THE HOUSEMAID (2016)
Written and Directed by Derek Nguyen
Set in the year 1953 in Vietnam, THE HOUSEMAID is a slow-burning, supernatural, romantic horror-thriller that follows the tale of Linh, a young woman desperately in need of a job and somewhere to live after her own home is destroyed in an air raid, it taking all of her family with it. Alone in the world and nowhere to go, she stumbles across a job position of housemaid at Sa-Cat, a former rubber plantation, run by Frenchman Captain Sebastien Laurent and his team of three Vietnamese servants: Mrs Han the head housekeeper, Mrs Ngo the cook and Mr Chau the groundskeeper. Keen to impress her new employer and to keep a roof over her head, Linh diligently obeys every command resulting in Mrs Han leaving Linh in charge of the entire house during her absence. Alone and directly in charge of the daily orders, Linh quickly becomes noticed around the house by Captain Sebastien who takes a shine to the young woman. Attractive and polite, Linh is quite the catch and as he shows her some kindness that goes beyond the boundaries of a master/servant relationship, the a spark ignites between the two. As the relationship blossoms, something out in the forest grounds of the plantation begins to awaken. Could it be the traumatised souls of the plantation workers, who are now said to haunt the land, seeking revenge, or could it be the Captain’s wife, having committed suicide in the nearby lake, come back to reclaim her husband?
Captivatingly atmospheric, THE HOUSEMAID oozes the supernatural from every nook and cranny with its visual blend of traditional horror, American spook stories and the ol’ water-based scares of J-Horror transfixing viewers to the screen. In many ways, the film reminded me of The Others, perhaps due to the key role in which the servants play in the story. Watching them make their way around the mansion, sometimes with only a lamp to guide them, really adds to the suspense as they’re dwarfed by the sprawling estate and the grandeur of the mansion. Their sombre approach to their positions only makes the situation that more intense; Mrs Han being the stern madame keeping everyone in check, especially the more lively cook Mrs Ngo who practises in Eastern medicine, or “witchcraft as she calls it. Mrs Ngo’s surprise at Linh taking the job leaves the young woman confused until Ngo fills her in on the dark history of the plantation and why no locals will touch the place with a barge pole. So when the spooky stuff starts to go down, it’s of very little surprise to the occupants of the plantation and us, the viewer. In fact, the film is quite forward with its penchant for horror with the movie opening with a rather grisly demise, resulting in the telling of the backstory and events leading up this particular death.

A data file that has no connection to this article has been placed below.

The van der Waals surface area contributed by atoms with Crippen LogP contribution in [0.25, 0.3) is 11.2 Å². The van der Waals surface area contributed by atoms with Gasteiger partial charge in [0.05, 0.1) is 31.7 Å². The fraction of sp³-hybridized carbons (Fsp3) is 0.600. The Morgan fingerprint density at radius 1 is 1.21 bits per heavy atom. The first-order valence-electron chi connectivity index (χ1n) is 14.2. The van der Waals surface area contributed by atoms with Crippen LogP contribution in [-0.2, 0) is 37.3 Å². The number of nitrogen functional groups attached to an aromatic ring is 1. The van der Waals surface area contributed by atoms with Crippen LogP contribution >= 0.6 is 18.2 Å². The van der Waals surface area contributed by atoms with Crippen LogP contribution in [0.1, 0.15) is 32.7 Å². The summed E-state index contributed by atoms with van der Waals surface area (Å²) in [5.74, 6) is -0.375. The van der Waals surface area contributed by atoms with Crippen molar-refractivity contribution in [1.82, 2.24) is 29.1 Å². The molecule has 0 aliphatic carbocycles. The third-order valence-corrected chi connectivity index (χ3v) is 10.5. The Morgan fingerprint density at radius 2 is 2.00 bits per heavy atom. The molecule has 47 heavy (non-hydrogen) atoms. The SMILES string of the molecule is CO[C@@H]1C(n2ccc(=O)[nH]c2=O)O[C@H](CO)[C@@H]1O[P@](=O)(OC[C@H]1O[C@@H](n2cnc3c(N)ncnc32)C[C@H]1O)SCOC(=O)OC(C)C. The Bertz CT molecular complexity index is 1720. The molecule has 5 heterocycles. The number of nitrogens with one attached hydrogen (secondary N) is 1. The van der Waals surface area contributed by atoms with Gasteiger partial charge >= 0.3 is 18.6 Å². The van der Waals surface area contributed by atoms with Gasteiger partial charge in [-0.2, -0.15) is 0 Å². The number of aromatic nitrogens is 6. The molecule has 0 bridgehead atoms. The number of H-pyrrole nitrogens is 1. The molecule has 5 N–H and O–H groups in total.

When it comes to the horror aspect of the movie, there’s nothing here we haven’t really seen before. There’s the noises and crying, the spectres in the woods, objects flying around and the Insidious-esque veiled woman emerging from the lake; things we’ve all seen time and time again. However, the way it’s been created, blending gothic with a period Vietnam era, gives it an exotic feel that we might not have necessarily seen before. A blend of Vietnamese and English language adds to the vibe of this place being an alien one, both to Captain Laurent, himself a Parisian, and to Linh with her real home being 40 kilometres away. The plantation represents a place of horror itself and those in it have either been complicit in its terrible history or now face the horrors that haunt it.
Beautifully shot with tremendous performances from the cast involved, there’s definitely an appeal to THE HOUSEMAID and its hard not to be glued to the screen with its slick visuals and supernatural chills. However, when all’s said and done, there’s nothing really to set it apart from the rest of the genre flicks out there, except maybe the period and setting.
Is it enjoyable? Yes. Will I remember it in a week’s time? Probably not. That’s not to say it’s a bad film but unfortunately there’s nothing here that gives it the much needed punch it so achingly requires.